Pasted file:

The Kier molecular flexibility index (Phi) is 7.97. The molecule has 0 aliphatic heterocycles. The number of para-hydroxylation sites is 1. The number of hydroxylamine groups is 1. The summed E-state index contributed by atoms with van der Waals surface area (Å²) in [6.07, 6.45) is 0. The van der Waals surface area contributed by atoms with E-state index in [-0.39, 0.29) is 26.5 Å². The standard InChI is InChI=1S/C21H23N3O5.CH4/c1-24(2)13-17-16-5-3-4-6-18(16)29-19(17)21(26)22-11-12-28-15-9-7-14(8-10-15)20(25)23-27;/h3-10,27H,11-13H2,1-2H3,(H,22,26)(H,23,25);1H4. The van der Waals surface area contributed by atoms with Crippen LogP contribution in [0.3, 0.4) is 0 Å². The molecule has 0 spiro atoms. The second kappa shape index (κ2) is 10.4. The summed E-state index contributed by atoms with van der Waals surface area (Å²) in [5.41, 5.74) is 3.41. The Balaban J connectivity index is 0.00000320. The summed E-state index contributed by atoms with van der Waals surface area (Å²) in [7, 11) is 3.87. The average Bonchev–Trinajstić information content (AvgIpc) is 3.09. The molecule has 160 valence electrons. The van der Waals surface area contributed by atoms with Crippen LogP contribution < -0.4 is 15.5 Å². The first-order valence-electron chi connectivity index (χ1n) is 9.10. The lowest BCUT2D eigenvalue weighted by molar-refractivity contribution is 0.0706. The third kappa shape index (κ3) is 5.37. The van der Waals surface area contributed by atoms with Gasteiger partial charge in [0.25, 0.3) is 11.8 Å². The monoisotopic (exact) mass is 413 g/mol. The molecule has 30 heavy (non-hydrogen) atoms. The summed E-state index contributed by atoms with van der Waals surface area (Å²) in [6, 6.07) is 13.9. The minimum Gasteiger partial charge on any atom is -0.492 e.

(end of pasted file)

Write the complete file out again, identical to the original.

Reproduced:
The Kier molecular flexibility index (Phi) is 7.97. The molecule has 0 aliphatic heterocycles. The number of para-hydroxylation sites is 1. The number of hydroxylamine groups is 1. The summed E-state index contributed by atoms with van der Waals surface area (Å²) in [6.07, 6.45) is 0. The van der Waals surface area contributed by atoms with E-state index in [-0.39, 0.29) is 26.5 Å². The standard InChI is InChI=1S/C21H23N3O5.CH4/c1-24(2)13-17-16-5-3-4-6-18(16)29-19(17)21(26)22-11-12-28-15-9-7-14(8-10-15)20(25)23-27;/h3-10,27H,11-13H2,1-2H3,(H,22,26)(H,23,25);1H4. The van der Waals surface area contributed by atoms with Crippen LogP contribution in [0.3, 0.4) is 0 Å². The molecule has 0 spiro atoms. The second kappa shape index (κ2) is 10.4. The summed E-state index contributed by atoms with van der Waals surface area (Å²) in [5.41, 5.74) is 3.41. The Balaban J connectivity index is 0.00000320. The summed E-state index contributed by atoms with van der Waals surface area (Å²) in [7, 11) is 3.87. The average Bonchev–Trinajstić information content (AvgIpc) is 3.09. The molecule has 160 valence electrons. The van der Waals surface area contributed by atoms with Crippen LogP contribution < -0.4 is 15.5 Å². The first-order valence-electron chi connectivity index (χ1n) is 9.10. The lowest BCUT2D eigenvalue weighted by molar-refractivity contribution is 0.0706. The third kappa shape index (κ3) is 5.37. The van der Waals surface area contributed by atoms with Gasteiger partial charge in [0.25, 0.3) is 11.8 Å². The monoisotopic (exact) mass is 413 g/mol. The molecule has 30 heavy (non-hydrogen) atoms. The summed E-state index contributed by atoms with van der Waals surface area (Å²) in [6, 6.07) is 13.9. The minimum Gasteiger partial charge on any atom is -0.492 e.